They include any fabric that can absorb dye, chemicals such as caustic soda, sodium hydrosulphite, soda ash and common salt, vessels, thread of all kinds like bast, twist, yarn and raffia popularly called iko. You also need spoon for measuring and adding dye, sticks for stirring the dye, scissors, rubber gloves, apron, pins and needles, iron, pencil, chalk or charcoal, ruler and polythene bags (of all sizes). The process consists of tying, knotting, folding or sewing parts of the cloth in a way that when immersed in dye, the solution will not penetrate the tied area of the fabric.
“The first step is for one to get the piece of cloth that can absorb dye. We get these clothes from within the state and sometimes we have to travel as far as to Cotonou or Kano to buy,” said Mrs. Taju. Another popular woman involved in tying the clothes before applying dye in Itoku is Sidikat Ajao, who also has over a decade of experience in the art of tying and dyeing.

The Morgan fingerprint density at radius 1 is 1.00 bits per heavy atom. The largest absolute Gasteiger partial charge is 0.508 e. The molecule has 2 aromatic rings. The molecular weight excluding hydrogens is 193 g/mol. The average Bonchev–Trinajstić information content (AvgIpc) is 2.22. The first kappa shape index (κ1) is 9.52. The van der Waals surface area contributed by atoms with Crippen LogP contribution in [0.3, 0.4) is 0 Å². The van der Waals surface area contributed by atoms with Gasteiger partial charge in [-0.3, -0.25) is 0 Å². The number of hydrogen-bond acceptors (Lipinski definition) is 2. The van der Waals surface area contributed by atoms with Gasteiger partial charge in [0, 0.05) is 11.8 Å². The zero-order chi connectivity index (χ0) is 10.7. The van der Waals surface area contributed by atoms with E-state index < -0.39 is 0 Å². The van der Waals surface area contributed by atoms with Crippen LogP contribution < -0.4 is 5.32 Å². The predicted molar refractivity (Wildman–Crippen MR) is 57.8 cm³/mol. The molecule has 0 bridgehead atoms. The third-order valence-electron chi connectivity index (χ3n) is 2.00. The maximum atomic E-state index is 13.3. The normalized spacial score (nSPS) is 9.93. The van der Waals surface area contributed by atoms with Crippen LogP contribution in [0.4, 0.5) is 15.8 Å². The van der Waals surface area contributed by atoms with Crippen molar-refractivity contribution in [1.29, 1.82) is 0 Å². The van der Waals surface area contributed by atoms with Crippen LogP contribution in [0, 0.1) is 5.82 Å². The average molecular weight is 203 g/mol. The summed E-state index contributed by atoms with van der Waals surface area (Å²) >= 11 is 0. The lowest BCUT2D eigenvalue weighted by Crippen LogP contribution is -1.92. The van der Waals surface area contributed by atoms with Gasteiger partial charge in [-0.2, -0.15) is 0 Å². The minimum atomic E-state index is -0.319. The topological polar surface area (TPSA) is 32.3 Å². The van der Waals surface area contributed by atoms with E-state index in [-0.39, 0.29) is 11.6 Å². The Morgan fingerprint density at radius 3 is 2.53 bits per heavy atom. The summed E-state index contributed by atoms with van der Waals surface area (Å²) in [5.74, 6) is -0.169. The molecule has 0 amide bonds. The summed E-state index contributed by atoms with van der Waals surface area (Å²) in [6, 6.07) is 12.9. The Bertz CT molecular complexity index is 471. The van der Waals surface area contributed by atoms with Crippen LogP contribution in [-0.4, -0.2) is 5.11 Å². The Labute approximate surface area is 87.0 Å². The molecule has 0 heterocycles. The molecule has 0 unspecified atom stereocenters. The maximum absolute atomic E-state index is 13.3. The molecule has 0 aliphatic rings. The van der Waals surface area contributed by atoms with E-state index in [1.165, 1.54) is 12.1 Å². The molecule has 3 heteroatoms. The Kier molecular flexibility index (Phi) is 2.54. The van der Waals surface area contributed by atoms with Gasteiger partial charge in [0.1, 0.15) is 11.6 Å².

“It was passed on to me by my parents who also inherited it from their own parents who were involved in the production process.” Sidikat was seen painstakingly tying every bit of the material with her bare hand into specific knots of varying degrees. When asked why the process cannot be mechanised to make it faster, she replied: “Machines will not do it as good as humans. If you want the ‘tying and dyeing’ process to be perfect, you must rely on human beings.
Moreover, we were taught with hands and machines have not been developed to do this,” she said. How long would it take to learn the art of adire making? Why there is no age limit to who can learn the art, authorities in the market have ruled that for anyone to be certified as having learnt enough of the trade, the person must stay as an apprentice for a year. “With that, we are sure that the apprentice would have had the basic knowledge to perform well because it has to do with creativity, it is a continuous process. Even those of us who have been in this business for a long period are still learning one or two things on a daily basis. We are constantly creating designs.